Rapid tests have also been in high demand by people travelling interstate.

Read the full story here.

This morning’s headlines at a glance

Good morning and thanks for your company.

It’s Tuesday, January 4. I’m Broede Carmody and I’ll be anchoring our live coverage for the day.

Here’s everything you need to know before we get started.

  • Sydney’s COVID-19 burden has intensified after a major pathology company shut testing sites across the city. As Rachel Clun, Mary Ward and Amelia McGuire report, it comes after Prime Minister Scott Morrison yesterday ruled out providing free rapid antigen tests to all individuals (and not just those deemed close contacts). NSW yesterday reported 20,794 cases of COVID-19 and four deaths.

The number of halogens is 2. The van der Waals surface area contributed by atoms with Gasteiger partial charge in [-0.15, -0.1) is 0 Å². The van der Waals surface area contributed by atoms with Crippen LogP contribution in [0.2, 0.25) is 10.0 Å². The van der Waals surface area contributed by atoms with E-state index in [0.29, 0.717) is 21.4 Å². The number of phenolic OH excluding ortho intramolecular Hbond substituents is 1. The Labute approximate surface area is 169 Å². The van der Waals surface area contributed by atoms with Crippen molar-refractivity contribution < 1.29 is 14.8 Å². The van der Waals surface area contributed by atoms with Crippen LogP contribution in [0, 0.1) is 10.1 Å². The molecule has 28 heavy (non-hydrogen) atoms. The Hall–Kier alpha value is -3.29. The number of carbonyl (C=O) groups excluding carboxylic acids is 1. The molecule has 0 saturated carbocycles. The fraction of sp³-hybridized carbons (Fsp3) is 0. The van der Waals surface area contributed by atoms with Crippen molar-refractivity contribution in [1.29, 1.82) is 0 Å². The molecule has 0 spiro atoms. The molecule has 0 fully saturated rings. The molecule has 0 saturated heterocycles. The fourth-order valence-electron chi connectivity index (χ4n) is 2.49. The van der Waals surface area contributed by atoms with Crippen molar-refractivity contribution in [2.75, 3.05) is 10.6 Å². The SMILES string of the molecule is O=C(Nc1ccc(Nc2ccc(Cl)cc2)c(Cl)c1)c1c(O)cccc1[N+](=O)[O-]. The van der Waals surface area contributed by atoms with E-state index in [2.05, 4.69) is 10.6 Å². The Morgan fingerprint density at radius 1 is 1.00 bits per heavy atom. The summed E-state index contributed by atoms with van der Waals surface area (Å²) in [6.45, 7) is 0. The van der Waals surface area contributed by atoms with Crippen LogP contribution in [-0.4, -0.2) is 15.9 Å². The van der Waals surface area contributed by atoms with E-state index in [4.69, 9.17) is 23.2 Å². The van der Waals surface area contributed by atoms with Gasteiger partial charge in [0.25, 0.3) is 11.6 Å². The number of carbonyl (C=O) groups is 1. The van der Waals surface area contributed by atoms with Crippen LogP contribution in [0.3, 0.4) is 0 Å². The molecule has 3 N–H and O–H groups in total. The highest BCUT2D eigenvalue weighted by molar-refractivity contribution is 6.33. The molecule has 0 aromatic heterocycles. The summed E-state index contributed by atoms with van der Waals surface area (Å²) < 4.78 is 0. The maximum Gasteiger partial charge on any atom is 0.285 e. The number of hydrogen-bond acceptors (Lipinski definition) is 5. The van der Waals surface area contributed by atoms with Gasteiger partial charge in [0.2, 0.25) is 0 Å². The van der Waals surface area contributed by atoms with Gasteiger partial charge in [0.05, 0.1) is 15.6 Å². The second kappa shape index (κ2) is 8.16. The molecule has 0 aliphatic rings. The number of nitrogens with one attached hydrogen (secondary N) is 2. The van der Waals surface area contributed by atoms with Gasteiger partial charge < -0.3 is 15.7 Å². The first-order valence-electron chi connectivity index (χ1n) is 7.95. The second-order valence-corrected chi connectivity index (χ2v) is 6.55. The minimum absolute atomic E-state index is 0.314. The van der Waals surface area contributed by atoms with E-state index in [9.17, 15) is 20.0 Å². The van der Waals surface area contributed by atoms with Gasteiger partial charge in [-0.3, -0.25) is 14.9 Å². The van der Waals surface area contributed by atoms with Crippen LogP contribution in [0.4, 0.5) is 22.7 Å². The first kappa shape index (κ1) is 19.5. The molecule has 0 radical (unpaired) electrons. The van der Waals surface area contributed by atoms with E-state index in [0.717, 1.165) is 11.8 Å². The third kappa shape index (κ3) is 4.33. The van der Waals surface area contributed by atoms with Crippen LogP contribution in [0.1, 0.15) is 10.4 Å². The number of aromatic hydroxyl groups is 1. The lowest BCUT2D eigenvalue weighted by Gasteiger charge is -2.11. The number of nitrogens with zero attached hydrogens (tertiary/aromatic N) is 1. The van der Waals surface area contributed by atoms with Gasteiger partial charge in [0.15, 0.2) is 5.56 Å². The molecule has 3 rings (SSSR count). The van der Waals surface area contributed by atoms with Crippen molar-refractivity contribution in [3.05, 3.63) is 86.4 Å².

• In Victoria, a rising number of COVID-19 hospitalisations is coinciding with the annual surge in summer trauma patients and health workers taking some much-needed annual leave. As Aisha Dow, Melissa Cunningham and Paul Sakkal write, the situation is forecast to worsen in the coming days. Victoria recorded 8577 cases of COVID-19 yesterday and three deaths.
  • Nationally, well over a million Australians become eligible for their third coronavirus jab today. However, almost 40 per cent who already qualify for their booster shot are yet to receive it. There will be a national cabinet meeting tomorrow and Victoria and Queensland are expected to push for access to more subsidised rapid antigen tests.